Efforts to eliminate professional licensing: Everything everywhere all at once

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March 14, 2023

Discussions about professional licensing, and efforts to create a one-size-fits-all approach to the 40 licensed professions in the state, continue to echo throughout the halls of the New Hampshire State House. A number of bills, including language in the state budget, would alter or eliminate certain professional licenses.

House Bill 507 would impact all licensed professions, including real estate, by allowing individuals to skip any licensing requirements and start practicing.

The bill states that any unlicensed person engaged in providing services of any profession regulated by the office of professional licensure and certification may do so as long as they do not advertise or hold themselves out as being licensed. 

Anyone not obtaining a license would need to “prominently disclose” the fact that he or she is not licensed. What that disclosure requirement requires is not spelled out in the bill.

NHAR testified against the legislation, and was the only professional licensed group who bothered to show up for a bill which most thought would be killed quickly. Instead, the House Executive Departments and Administration (ED&A) Committee deadlocked (10-10) on any recommendation, so the bill will go to the House floor without recommendation.

HB 507 would upend more than 60 years of real estate licensing law in the state, and would allow anyone to practice internal medicine, dentistry, optometry, electrical work and many other professions without a license. Even with the far-reaching ramifications of the bill, the House ED&A committee debated the bill for less than 10 minutes.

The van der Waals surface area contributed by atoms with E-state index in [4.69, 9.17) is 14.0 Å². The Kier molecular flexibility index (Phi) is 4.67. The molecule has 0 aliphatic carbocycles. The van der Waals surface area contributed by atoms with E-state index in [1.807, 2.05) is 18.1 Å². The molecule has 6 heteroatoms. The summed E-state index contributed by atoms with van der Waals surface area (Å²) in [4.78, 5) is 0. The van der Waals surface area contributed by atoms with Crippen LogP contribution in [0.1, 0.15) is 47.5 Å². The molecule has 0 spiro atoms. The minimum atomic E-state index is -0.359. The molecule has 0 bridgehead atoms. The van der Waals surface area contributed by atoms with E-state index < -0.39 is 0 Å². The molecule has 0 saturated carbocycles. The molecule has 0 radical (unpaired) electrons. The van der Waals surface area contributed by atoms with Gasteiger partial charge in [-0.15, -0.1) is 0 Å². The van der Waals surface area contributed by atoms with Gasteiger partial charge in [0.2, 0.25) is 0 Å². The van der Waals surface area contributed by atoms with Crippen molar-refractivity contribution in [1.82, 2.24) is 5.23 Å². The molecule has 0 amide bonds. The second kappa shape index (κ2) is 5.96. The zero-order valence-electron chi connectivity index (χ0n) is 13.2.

The odds are against this bill becoming law, but with so much discussion about eliminating licensing requirements at the State House, NHAR is not taking anything for granted.

Landlord restrictions: All Quiet on the Western Front

A large number of bills were introduced this year with the intent of restricting the right of property owners to increase rents they charge to tenants. Last week, those efforts were quieted by a bipartisan majority of the House of Representatives. 

House Bill 112 would have required a property owner to notify all tenants 60 days prior to the sale of a multifamily home while mandating that tenants are given time to match the purchase price; HB 401 would have required a similar 60-day notice prior to evictions based on the owner’s intent to renovate the property; HB 469 would have mandated landlord accept tenants holding vouchers; and HB 567 would have put together a somewhat confusing process of notifying tenants of rent increases.

While NHAR recognized the good intentions behind each of these bills, they each ignored the true reason for rising rents and lack of rental options: municipalities are not allowing the construction of enough rental units. Limiting private property rights is simply a disincentive for landlords to acquire or maintain multi-family rentals while doing nothing for affordability or availability of rental units.

DES goes maverick on Shoreland Act, but Senate shows who’s Top Gun

In 2020, the New Hampshire Supreme Court sided with property owners in Moultonborough over the NH Department of Environmental Services (NHDES) in a case where the owners were trying to rebuild a boathouse which had collapsed on their waterfront property. 

DES argued that it had the right to deny the property owners the ability to rebuild the structure. However, the NH Supreme Court, after a three-year court battle, ruled that DES was incorrect in its interpretation and sided with the property owners.

Senate Bill 229 is, among other things, an attempt by NHDES to eliminate the statutory grounds which the Supreme Court used in its decision to protect property rights on the shoreline. NHDES did not mention the Supreme Court case, nor even the underlying issue, in its testimony.

NHAR raised concerns and asked the Senate to remove sections of the bill which would have eliminated the long-established right for owners to rebuild nonconforming structures on the shoreline. Last week, the Senate agreed with NHAR objections and amended the bill on the Senate floor to eliminate the problematic DES language.

Quote of the Week

About 30 percent of homes bought in New Hampshire last year were purchased by people living out of state, compared to 25 to 26 percent in previous years. Definitely more out-of-state buyers, but overall a modest increase.” 

–Heather McCann, Director of Housing Research, New Hampshire Housing Finance Authority.
For more information on the NHHFA housing needs report, click here

NHAR’s legislative chart can be found here.

For more information, contact New Hampshire Realtors CEO Bob Quinn: bob@nhar.com.

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